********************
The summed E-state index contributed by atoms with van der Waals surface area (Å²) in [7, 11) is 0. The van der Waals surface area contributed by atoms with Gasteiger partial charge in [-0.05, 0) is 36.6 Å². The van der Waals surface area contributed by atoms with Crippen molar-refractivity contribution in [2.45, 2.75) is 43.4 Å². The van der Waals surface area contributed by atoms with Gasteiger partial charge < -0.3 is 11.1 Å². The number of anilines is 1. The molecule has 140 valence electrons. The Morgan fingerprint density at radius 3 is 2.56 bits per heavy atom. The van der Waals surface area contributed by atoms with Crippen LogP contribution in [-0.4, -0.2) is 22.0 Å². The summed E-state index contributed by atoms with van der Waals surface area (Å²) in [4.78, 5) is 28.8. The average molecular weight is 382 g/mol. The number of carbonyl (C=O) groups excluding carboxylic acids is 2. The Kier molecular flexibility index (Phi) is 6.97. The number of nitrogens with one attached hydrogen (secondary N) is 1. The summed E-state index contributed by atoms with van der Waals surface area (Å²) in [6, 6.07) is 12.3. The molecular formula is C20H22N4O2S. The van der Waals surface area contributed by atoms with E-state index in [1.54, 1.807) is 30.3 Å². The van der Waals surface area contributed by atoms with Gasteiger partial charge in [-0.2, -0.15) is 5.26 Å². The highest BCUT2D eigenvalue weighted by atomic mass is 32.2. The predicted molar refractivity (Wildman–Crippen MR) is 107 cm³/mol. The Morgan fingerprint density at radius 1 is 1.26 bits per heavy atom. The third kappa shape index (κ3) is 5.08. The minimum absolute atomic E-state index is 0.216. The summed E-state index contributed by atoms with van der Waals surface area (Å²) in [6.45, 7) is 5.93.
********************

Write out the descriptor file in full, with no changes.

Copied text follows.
The summed E-state index contributed by atoms with van der Waals surface area (Å²) in [7, 11) is 0. The van der Waals surface area contributed by atoms with Gasteiger partial charge in [-0.05, 0) is 36.6 Å². The van der Waals surface area contributed by atoms with Crippen molar-refractivity contribution in [2.45, 2.75) is 43.4 Å². The van der Waals surface area contributed by atoms with Gasteiger partial charge < -0.3 is 11.1 Å². The number of anilines is 1. The molecule has 140 valence electrons. The Morgan fingerprint density at radius 3 is 2.56 bits per heavy atom. The van der Waals surface area contributed by atoms with Crippen LogP contribution in [-0.4, -0.2) is 22.0 Å². The summed E-state index contributed by atoms with van der Waals surface area (Å²) in [4.78, 5) is 28.8. The average molecular weight is 382 g/mol. The number of carbonyl (C=O) groups excluding carboxylic acids is 2. The Kier molecular flexibility index (Phi) is 6.97. The number of nitrogens with one attached hydrogen (secondary N) is 1. The summed E-state index contributed by atoms with van der Waals surface area (Å²) in [6, 6.07) is 12.3. The molecular formula is C20H22N4O2S. The van der Waals surface area contributed by atoms with E-state index in [1.54, 1.807) is 30.3 Å². The van der Waals surface area contributed by atoms with Gasteiger partial charge in [-0.2, -0.15) is 5.26 Å². The highest BCUT2D eigenvalue weighted by atomic mass is 32.2. The predicted molar refractivity (Wildman–Crippen MR) is 107 cm³/mol. The Morgan fingerprint density at radius 1 is 1.26 bits per heavy atom. The third kappa shape index (κ3) is 5.08. The minimum absolute atomic E-state index is 0.216. The summed E-state index contributed by atoms with van der Waals surface area (Å²) in [6.45, 7) is 5.93.